Exactly how long was the sermon?
On a scale of 1-10, how good was the preacher?
10 — The pastor was very enthusiastic speaker who interacted with her congregation and never lost her focus.
In a nutshell, what was the sermon about?
She began by quoting from the gospel for the day (Mark 9:30-37 – Jesus tells the disciples that he will be betrayed, killed, and after three days will rise from the dead): ‘But they [the disciples] did not understand what he was saying and were afraid to ask him.’ What were they afraid of? If they hadn't been so afraid, what would they have asked him? At this point, she told the congregation she really wanted to know what they thought; members of the congregation comfortably entered into a dialogue with her. One congregant suggested they would want to know who was going to betray Jesus. The gospel simply says ‘human hands’ – not very specific. And what's this raising from the dead business? The pastor considered these, and then suggested that Jesus in this ninth chapter of Mark (and after eight chapters of healing and miracles) has opened up a chasm of uncertainty. One question the disciples surely had in their minds was: ‘What will happen to us?’ She then noted how in the second half of the reading (‘They had argued with one another who was the greatest’) the disciples had simply changed the subject. Jesus saw the disciples' childishness and simply flipped it, telling them that when one welcomes a child, they are welcoming him.
Which part of the service was like being in heaven?
The pastor's sermon. I have seen over the years a number of preachers try to interact with a congregation, and it often falls flat. Not this time. The congregation were interested in her questions, and she guided the discussion quite ably.
And which part was like being in... er... the other place?
A fairly heavy rain as we walked from hotel to church (close to a mile). I realize the parish has little control over Philadelphia's weather.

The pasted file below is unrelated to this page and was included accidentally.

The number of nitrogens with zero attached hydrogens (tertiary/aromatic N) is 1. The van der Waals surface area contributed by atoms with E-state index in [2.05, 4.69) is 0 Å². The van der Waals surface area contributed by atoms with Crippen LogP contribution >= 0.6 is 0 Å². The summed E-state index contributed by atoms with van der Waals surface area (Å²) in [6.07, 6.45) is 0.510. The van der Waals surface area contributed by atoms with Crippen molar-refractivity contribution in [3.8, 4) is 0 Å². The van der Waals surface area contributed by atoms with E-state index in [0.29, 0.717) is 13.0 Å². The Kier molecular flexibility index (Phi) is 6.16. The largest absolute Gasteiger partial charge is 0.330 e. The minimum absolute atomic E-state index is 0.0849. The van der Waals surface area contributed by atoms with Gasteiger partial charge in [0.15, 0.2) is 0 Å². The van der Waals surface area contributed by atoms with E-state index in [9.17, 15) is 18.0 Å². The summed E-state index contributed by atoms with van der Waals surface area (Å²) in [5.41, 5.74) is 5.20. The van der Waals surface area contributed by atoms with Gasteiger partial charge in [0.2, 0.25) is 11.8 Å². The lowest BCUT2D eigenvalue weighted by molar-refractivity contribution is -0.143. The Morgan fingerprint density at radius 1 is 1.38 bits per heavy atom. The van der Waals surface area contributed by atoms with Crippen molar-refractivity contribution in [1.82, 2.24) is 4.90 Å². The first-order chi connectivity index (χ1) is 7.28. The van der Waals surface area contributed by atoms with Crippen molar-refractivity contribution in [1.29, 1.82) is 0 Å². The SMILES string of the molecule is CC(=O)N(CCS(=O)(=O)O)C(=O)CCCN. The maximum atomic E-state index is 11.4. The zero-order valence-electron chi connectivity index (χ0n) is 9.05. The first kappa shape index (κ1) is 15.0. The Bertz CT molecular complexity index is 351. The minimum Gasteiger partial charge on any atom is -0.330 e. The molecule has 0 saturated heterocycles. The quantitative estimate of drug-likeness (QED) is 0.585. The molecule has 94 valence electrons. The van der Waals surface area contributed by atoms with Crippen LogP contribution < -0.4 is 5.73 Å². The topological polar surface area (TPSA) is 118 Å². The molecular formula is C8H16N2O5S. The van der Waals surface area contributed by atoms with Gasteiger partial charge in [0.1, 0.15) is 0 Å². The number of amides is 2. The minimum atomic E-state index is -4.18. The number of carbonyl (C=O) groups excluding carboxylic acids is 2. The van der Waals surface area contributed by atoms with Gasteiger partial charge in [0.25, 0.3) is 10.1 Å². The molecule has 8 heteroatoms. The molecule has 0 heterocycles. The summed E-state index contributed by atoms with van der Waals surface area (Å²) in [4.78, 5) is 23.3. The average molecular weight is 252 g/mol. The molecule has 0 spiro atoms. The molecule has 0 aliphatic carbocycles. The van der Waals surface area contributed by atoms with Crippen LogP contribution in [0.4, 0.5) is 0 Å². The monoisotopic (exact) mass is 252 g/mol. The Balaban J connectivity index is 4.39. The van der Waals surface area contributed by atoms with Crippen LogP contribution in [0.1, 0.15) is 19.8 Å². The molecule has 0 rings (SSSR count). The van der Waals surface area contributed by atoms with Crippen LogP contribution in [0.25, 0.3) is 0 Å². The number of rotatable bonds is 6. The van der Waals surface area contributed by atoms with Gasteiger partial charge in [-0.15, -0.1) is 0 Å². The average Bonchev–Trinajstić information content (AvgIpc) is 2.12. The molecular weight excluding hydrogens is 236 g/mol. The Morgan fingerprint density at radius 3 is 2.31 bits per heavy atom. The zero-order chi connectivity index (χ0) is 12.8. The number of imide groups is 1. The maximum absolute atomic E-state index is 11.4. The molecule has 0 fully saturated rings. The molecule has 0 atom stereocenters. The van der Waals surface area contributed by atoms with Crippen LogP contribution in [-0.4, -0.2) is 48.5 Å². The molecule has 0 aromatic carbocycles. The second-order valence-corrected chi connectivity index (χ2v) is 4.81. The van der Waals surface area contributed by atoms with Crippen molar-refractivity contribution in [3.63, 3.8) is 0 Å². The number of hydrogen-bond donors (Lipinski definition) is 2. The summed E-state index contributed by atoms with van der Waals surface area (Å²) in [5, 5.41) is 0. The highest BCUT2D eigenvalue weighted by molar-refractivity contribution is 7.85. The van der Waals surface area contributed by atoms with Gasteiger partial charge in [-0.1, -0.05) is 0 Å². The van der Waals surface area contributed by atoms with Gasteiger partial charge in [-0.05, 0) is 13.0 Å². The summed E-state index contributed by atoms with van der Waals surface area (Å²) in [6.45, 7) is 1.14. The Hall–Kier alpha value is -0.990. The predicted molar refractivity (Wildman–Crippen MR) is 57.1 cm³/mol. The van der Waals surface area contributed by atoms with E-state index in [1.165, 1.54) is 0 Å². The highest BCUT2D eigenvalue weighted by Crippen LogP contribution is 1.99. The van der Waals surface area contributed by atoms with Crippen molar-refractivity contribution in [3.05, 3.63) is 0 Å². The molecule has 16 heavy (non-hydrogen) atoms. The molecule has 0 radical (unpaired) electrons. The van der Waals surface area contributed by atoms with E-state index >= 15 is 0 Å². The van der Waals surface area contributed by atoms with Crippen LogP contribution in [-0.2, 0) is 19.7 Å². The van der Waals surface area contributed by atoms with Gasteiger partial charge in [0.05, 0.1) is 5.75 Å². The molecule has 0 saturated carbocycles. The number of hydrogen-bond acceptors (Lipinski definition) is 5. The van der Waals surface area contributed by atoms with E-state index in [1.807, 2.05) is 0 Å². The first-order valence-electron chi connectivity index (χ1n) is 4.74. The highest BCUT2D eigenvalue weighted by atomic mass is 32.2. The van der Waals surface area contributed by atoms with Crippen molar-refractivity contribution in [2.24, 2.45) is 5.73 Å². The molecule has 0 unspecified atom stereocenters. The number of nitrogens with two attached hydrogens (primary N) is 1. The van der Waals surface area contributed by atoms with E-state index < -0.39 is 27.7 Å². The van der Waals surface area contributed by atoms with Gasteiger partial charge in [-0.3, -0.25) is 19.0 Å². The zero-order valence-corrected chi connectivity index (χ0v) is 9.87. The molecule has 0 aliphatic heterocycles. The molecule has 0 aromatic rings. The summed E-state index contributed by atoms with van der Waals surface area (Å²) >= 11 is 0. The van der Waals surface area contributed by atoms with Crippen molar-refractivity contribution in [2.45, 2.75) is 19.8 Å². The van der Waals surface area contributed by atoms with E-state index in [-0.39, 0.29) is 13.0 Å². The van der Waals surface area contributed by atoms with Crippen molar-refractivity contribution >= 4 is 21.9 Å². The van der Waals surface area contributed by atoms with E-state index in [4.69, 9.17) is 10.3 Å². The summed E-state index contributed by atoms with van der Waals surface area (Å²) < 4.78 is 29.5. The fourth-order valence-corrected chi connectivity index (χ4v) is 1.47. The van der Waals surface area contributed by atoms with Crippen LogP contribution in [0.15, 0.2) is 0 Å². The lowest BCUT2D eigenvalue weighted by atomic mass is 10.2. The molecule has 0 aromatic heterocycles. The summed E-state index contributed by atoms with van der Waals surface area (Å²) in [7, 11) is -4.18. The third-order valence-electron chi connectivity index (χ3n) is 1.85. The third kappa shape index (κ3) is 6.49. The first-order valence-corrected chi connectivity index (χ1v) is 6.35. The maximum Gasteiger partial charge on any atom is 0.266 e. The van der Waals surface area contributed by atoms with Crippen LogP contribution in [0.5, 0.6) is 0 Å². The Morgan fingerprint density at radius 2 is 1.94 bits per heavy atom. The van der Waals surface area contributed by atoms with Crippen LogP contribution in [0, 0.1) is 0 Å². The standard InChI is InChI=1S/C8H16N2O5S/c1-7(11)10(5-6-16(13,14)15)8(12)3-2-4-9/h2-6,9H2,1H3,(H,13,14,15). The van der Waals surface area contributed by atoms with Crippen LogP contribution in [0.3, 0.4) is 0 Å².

What happened when you hung around after the service looking lost?
We remained seated to listen to the organ postlude. Since the peace is exchanged at Holy Communion after the blessing, just about everybody stopped to share the peace with us as they were leaving.
How would you describe the after-service coffee?
Coffee was served in the narthex, but we had opera tickets and needed to move on. But just as we walked out the door, we could hear the pastor saying, ‘Stop! I want to meet you!’ (We had walked past her without speaking to her, as she was involved in a conversation with a parishioner). She approached us, greeted us warmly, and invited us to return.
How would you feel about making another visit (where 10 = ecstatic, 0 = terminal)?
10 — Materfamilias and I make an annual trip to Philly to visit family and partake of the many musical offerings available in the city. We agreed that we are both looking forward to a return visit to Holy Communion. It's a very welcoming community, worshiping in a historic, beautiful space. Next time, we hope to hear their choir.
Did the service make you feel glad to be a Christian?
What one thing will you remember about all this in seven days' time ?
‘Stop! I want to meet you!’